Musing on humanity and God

11 Nov

Okay, it is late at night.  It’s the perfect time to contemplate many conditions of what we all call humanity.

Like the concepts of religion and spirituality.

For some reason, we associate deliberate misery, deprivation, and the like with an increased awareness, greater consciousness, and spirituality.  I find this curious.  It doesn’t have the same associations when it is caused by circumstances rather than a deliberate choice though.  Then, it’s merely tragedy.

So throughout time, there have been monasteries, convents, spiritual quests, and the like.  All of these were designed to create misery and deprivation, and therefore induce a greater spiritual experience.

What is that anyhow?  Why do we need misery to create spiritual experiences?  Why can’t we experience joy as we commune with our Creator?

Laughter.  Singing.  Joy.  Music.  Conversations.  Enjoyment.

I’m not talking extravagant and decadent lifestyles.  I’m talking modest lifestyles with reasonable comforts and real joy.

Why can I only commune with God when I’m in agony and discomfort?  Seriously…do any of us really enjoy conversations with people who are miserable all the time?  Why would God be different?  Don’t you think God would like to hear from us when we are NOT miserable?  Do we have a God who prefers us, as God’s Children, to be miserable?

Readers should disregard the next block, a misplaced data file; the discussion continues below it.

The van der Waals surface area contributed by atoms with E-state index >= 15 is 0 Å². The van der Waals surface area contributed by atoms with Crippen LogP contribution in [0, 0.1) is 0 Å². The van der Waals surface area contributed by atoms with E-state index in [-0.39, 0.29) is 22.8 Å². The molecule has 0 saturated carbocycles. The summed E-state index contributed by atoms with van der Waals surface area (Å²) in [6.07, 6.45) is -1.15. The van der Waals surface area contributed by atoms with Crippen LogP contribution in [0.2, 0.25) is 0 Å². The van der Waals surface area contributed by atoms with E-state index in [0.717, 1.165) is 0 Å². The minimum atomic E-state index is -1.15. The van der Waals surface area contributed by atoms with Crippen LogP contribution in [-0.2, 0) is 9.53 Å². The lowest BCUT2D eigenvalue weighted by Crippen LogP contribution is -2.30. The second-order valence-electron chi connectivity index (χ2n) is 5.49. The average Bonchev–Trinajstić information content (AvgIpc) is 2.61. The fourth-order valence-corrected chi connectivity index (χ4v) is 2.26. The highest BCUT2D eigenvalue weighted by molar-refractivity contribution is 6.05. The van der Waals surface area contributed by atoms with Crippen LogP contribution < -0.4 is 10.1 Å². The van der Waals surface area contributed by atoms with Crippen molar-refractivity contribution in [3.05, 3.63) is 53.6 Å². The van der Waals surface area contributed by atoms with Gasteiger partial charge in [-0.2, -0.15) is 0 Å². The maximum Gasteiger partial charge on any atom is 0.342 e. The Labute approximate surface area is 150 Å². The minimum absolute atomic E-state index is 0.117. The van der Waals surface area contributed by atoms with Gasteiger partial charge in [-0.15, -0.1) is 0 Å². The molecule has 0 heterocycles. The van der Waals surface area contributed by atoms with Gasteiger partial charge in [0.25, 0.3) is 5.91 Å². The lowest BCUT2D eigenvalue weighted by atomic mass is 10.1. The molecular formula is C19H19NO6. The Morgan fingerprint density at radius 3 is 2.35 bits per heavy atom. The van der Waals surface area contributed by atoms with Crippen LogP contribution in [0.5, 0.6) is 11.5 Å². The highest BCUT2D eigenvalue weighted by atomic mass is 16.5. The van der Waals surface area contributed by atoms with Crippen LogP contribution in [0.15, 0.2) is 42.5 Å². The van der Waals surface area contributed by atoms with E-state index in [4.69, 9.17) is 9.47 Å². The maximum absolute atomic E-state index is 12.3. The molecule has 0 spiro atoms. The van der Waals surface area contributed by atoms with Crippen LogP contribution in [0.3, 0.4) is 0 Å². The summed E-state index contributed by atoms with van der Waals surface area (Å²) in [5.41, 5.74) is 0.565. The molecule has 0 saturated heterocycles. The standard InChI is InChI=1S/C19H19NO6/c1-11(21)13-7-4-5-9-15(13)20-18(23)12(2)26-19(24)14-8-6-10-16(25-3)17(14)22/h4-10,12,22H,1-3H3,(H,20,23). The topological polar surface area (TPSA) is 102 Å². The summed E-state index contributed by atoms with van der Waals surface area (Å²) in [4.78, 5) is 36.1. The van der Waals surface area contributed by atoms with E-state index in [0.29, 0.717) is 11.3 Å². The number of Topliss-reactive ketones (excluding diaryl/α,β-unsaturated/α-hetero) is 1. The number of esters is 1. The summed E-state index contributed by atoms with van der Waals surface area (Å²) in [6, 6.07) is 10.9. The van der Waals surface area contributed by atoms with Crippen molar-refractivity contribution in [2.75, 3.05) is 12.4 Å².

I don’t think so.  I don’t believe God is a jealous, mean spirited, vindictive, and angry Creator.  If we are in fact all God’s Children, then God would want us to be happy, fulfilled, and reasonably comfortable.

Happiness isn’t a selfish experience either.  I feel great joy when I’m able to make someone else happier, more comfortable, and achieve greater fulfillment.  I actually enjoy doing things for other people, although like most people, I don’t enjoy being taken for granted or giving to those who are continual takers without ever contributing anything to the “Bank of Life” where we all have an account.

I suppose I’m a bit odd, but in a sense, the way I see the whole “Bank of Life” deal is like this.  When we are born, we come into this world with a mortgage already, held by the Bank of Life.  We start making payments on that mortgage immediately, as the child is often tasked with the job of teaching others many important lessons, ranging from love to patience, with an infinite list in between.  We continue making those payments to the Bank of Life throughout our lives.

We can default on our mortgage, if we so choose.  Refusing to live up to our potential is one way, and refusing to live at all is another, as some people choose to default by suicide.  Others choose to increase their debt by taking out additional “loans”.  What price do these defaulted or increased loans have?

Apparently, it can mean that we are reborn into this world with a larger mortgage, as the debts are carried over.  No one else can make the payments for us, and there is no real way to escape those debts.

Sometimes it’s hard to imagine such a thing as a life debt as we watch young children at play.  There are a lot of things that are hard to understand in life, like why some children are born to a life of struggle and starvation while others fight obesity, or why some children are born only to die at the hands of those who were charged with protecting them.